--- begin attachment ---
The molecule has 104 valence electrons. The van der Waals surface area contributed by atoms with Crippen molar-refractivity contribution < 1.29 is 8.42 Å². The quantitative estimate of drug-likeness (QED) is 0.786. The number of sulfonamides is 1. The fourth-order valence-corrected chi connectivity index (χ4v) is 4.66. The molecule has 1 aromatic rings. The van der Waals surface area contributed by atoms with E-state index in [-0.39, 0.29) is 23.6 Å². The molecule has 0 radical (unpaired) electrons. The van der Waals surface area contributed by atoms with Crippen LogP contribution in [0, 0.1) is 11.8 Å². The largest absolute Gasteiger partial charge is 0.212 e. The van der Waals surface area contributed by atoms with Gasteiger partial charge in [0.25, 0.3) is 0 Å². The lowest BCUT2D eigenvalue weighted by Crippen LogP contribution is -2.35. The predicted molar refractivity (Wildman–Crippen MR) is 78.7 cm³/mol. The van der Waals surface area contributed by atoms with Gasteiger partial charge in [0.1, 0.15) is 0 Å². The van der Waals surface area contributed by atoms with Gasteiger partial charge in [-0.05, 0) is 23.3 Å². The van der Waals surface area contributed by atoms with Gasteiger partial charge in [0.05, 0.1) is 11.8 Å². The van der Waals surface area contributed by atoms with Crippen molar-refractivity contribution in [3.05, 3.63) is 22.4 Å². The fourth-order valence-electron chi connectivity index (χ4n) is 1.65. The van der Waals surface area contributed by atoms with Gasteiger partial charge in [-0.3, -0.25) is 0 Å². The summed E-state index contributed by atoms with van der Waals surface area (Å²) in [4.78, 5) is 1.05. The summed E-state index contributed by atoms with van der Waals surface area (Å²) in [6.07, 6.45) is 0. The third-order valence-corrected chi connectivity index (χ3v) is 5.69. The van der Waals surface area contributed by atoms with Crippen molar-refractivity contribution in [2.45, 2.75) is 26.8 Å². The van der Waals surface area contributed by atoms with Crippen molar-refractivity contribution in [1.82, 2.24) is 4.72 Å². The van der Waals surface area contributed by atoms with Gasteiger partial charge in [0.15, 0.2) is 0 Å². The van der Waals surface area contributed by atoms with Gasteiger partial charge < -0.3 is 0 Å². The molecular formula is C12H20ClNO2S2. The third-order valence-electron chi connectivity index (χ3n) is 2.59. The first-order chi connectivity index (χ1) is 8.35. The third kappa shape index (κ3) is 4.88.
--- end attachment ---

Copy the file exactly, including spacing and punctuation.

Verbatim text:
The molecule has 104 valence electrons. The van der Waals surface area contributed by atoms with Crippen molar-refractivity contribution < 1.29 is 8.42 Å². The quantitative estimate of drug-likeness (QED) is 0.786. The number of sulfonamides is 1. The fourth-order valence-corrected chi connectivity index (χ4v) is 4.66. The molecule has 1 aromatic rings. The van der Waals surface area contributed by atoms with E-state index in [-0.39, 0.29) is 23.6 Å². The molecule has 0 radical (unpaired) electrons. The van der Waals surface area contributed by atoms with Crippen LogP contribution in [0, 0.1) is 11.8 Å². The largest absolute Gasteiger partial charge is 0.212 e. The van der Waals surface area contributed by atoms with Gasteiger partial charge in [0.25, 0.3) is 0 Å². The lowest BCUT2D eigenvalue weighted by Crippen LogP contribution is -2.35. The predicted molar refractivity (Wildman–Crippen MR) is 78.7 cm³/mol. The van der Waals surface area contributed by atoms with Gasteiger partial charge in [0.1, 0.15) is 0 Å². The van der Waals surface area contributed by atoms with Gasteiger partial charge in [-0.05, 0) is 23.3 Å². The van der Waals surface area contributed by atoms with Gasteiger partial charge in [0.05, 0.1) is 11.8 Å². The van der Waals surface area contributed by atoms with Crippen molar-refractivity contribution in [3.05, 3.63) is 22.4 Å². The fourth-order valence-electron chi connectivity index (χ4n) is 1.65. The van der Waals surface area contributed by atoms with Gasteiger partial charge in [-0.3, -0.25) is 0 Å². The summed E-state index contributed by atoms with van der Waals surface area (Å²) in [4.78, 5) is 1.05. The summed E-state index contributed by atoms with van der Waals surface area (Å²) in [6.07, 6.45) is 0. The third-order valence-corrected chi connectivity index (χ3v) is 5.69. The van der Waals surface area contributed by atoms with Crippen molar-refractivity contribution in [2.45, 2.75) is 26.8 Å². The van der Waals surface area contributed by atoms with Crippen molar-refractivity contribution in [1.82, 2.24) is 4.72 Å². The van der Waals surface area contributed by atoms with Gasteiger partial charge in [0.15, 0.2) is 0 Å². The van der Waals surface area contributed by atoms with Gasteiger partial charge < -0.3 is 0 Å². The molecular formula is C12H20ClNO2S2. The third-order valence-electron chi connectivity index (χ3n) is 2.59. The first-order chi connectivity index (χ1) is 8.35. The third kappa shape index (κ3) is 4.88.